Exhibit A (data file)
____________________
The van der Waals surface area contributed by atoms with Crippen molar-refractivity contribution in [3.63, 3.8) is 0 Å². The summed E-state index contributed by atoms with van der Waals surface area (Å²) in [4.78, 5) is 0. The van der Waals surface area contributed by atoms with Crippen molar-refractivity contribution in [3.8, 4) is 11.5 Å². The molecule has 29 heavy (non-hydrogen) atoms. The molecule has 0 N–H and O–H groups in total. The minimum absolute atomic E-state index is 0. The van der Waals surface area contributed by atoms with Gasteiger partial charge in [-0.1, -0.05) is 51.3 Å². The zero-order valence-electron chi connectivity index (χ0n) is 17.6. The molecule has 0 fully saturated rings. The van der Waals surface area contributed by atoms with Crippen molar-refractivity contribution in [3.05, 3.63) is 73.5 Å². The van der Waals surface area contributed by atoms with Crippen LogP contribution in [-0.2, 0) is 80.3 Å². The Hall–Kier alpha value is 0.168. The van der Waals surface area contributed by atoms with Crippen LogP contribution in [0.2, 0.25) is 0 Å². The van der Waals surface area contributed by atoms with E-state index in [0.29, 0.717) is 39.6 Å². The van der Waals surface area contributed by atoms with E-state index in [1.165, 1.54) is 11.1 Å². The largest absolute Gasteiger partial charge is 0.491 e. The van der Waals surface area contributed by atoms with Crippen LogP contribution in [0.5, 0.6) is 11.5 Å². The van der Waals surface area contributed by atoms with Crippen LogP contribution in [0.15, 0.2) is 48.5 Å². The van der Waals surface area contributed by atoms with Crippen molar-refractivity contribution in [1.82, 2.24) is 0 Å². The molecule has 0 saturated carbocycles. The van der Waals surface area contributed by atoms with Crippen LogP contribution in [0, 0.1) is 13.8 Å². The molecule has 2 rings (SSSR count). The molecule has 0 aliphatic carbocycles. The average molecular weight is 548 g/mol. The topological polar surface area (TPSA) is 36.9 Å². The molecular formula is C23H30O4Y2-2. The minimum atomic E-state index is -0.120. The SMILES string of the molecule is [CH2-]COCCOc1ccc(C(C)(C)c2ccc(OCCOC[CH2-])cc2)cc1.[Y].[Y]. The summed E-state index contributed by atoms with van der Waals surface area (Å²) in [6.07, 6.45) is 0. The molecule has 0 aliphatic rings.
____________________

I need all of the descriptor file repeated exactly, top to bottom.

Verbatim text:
The van der Waals surface area contributed by atoms with Crippen molar-refractivity contribution in [3.63, 3.8) is 0 Å². The summed E-state index contributed by atoms with van der Waals surface area (Å²) in [4.78, 5) is 0. The van der Waals surface area contributed by atoms with Crippen molar-refractivity contribution in [3.8, 4) is 11.5 Å². The molecule has 29 heavy (non-hydrogen) atoms. The molecule has 0 N–H and O–H groups in total. The minimum absolute atomic E-state index is 0. The van der Waals surface area contributed by atoms with Gasteiger partial charge in [-0.1, -0.05) is 51.3 Å². The zero-order valence-electron chi connectivity index (χ0n) is 17.6. The molecule has 0 fully saturated rings. The van der Waals surface area contributed by atoms with Crippen molar-refractivity contribution in [3.05, 3.63) is 73.5 Å². The van der Waals surface area contributed by atoms with Crippen LogP contribution in [-0.2, 0) is 80.3 Å². The Hall–Kier alpha value is 0.168. The van der Waals surface area contributed by atoms with Crippen LogP contribution in [0.2, 0.25) is 0 Å². The van der Waals surface area contributed by atoms with E-state index in [0.29, 0.717) is 39.6 Å². The van der Waals surface area contributed by atoms with E-state index in [1.165, 1.54) is 11.1 Å². The largest absolute Gasteiger partial charge is 0.491 e. The van der Waals surface area contributed by atoms with Crippen LogP contribution in [0.5, 0.6) is 11.5 Å². The van der Waals surface area contributed by atoms with Crippen LogP contribution in [0.15, 0.2) is 48.5 Å². The van der Waals surface area contributed by atoms with Crippen molar-refractivity contribution in [1.82, 2.24) is 0 Å². The molecule has 0 saturated carbocycles. The van der Waals surface area contributed by atoms with Crippen LogP contribution in [0, 0.1) is 13.8 Å². The molecule has 2 rings (SSSR count). The molecule has 0 aliphatic carbocycles. The average molecular weight is 548 g/mol. The topological polar surface area (TPSA) is 36.9 Å². The molecular formula is C23H30O4Y2-2. The minimum atomic E-state index is -0.120. The SMILES string of the molecule is [CH2-]COCCOc1ccc(C(C)(C)c2ccc(OCCOC[CH2-])cc2)cc1.[Y].[Y]. The summed E-state index contributed by atoms with van der Waals surface area (Å²) in [6.07, 6.45) is 0. The molecule has 0 aliphatic rings.